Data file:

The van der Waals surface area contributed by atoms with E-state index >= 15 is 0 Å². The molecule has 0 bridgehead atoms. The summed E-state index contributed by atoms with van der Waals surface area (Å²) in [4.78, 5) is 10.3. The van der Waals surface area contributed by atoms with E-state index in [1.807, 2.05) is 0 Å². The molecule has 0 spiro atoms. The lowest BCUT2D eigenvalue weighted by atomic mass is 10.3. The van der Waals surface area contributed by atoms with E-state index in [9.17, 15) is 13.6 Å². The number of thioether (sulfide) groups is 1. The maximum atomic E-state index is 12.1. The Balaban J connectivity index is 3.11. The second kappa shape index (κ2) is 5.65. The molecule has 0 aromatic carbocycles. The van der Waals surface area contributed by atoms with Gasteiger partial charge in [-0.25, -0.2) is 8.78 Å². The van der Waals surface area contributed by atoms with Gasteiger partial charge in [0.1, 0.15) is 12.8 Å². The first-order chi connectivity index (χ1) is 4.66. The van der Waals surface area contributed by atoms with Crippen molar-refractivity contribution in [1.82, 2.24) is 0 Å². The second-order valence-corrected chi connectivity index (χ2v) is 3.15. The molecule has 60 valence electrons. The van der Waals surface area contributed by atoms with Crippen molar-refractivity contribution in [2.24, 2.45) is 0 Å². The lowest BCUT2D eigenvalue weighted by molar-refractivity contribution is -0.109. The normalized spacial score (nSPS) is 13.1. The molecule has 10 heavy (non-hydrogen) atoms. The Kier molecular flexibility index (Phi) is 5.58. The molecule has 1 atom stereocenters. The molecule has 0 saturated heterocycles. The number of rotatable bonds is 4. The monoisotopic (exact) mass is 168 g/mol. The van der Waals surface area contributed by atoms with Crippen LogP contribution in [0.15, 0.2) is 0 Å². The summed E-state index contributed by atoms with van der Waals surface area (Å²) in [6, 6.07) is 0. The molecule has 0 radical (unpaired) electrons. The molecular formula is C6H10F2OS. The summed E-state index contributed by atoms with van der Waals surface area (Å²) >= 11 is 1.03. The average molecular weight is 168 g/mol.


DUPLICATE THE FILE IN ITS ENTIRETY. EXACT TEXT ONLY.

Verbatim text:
The van der Waals surface area contributed by atoms with E-state index >= 15 is 0 Å². The molecule has 0 bridgehead atoms. The summed E-state index contributed by atoms with van der Waals surface area (Å²) in [4.78, 5) is 10.3. The van der Waals surface area contributed by atoms with E-state index in [1.807, 2.05) is 0 Å². The molecule has 0 spiro atoms. The lowest BCUT2D eigenvalue weighted by atomic mass is 10.3. The van der Waals surface area contributed by atoms with E-state index in [9.17, 15) is 13.6 Å². The number of thioether (sulfide) groups is 1. The maximum atomic E-state index is 12.1. The Balaban J connectivity index is 3.11. The second kappa shape index (κ2) is 5.65. The molecule has 0 aromatic carbocycles. The van der Waals surface area contributed by atoms with Gasteiger partial charge in [-0.25, -0.2) is 8.78 Å². The van der Waals surface area contributed by atoms with Gasteiger partial charge in [0.1, 0.15) is 12.8 Å². The first-order chi connectivity index (χ1) is 4.66. The van der Waals surface area contributed by atoms with Crippen molar-refractivity contribution in [1.82, 2.24) is 0 Å². The second-order valence-corrected chi connectivity index (χ2v) is 3.15. The molecule has 60 valence electrons. The van der Waals surface area contributed by atoms with Crippen molar-refractivity contribution in [2.24, 2.45) is 0 Å². The lowest BCUT2D eigenvalue weighted by molar-refractivity contribution is -0.109. The normalized spacial score (nSPS) is 13.1. The molecule has 10 heavy (non-hydrogen) atoms. The Kier molecular flexibility index (Phi) is 5.58. The molecule has 1 atom stereocenters. The molecule has 0 saturated heterocycles. The number of rotatable bonds is 4. The monoisotopic (exact) mass is 168 g/mol. The van der Waals surface area contributed by atoms with Crippen LogP contribution in [0.15, 0.2) is 0 Å². The summed E-state index contributed by atoms with van der Waals surface area (Å²) in [6, 6.07) is 0. The molecule has 0 radical (unpaired) electrons. The molecular formula is C6H10F2OS. The summed E-state index contributed by atoms with van der Waals surface area (Å²) >= 11 is 1.03. The average molecular weight is 168 g/mol.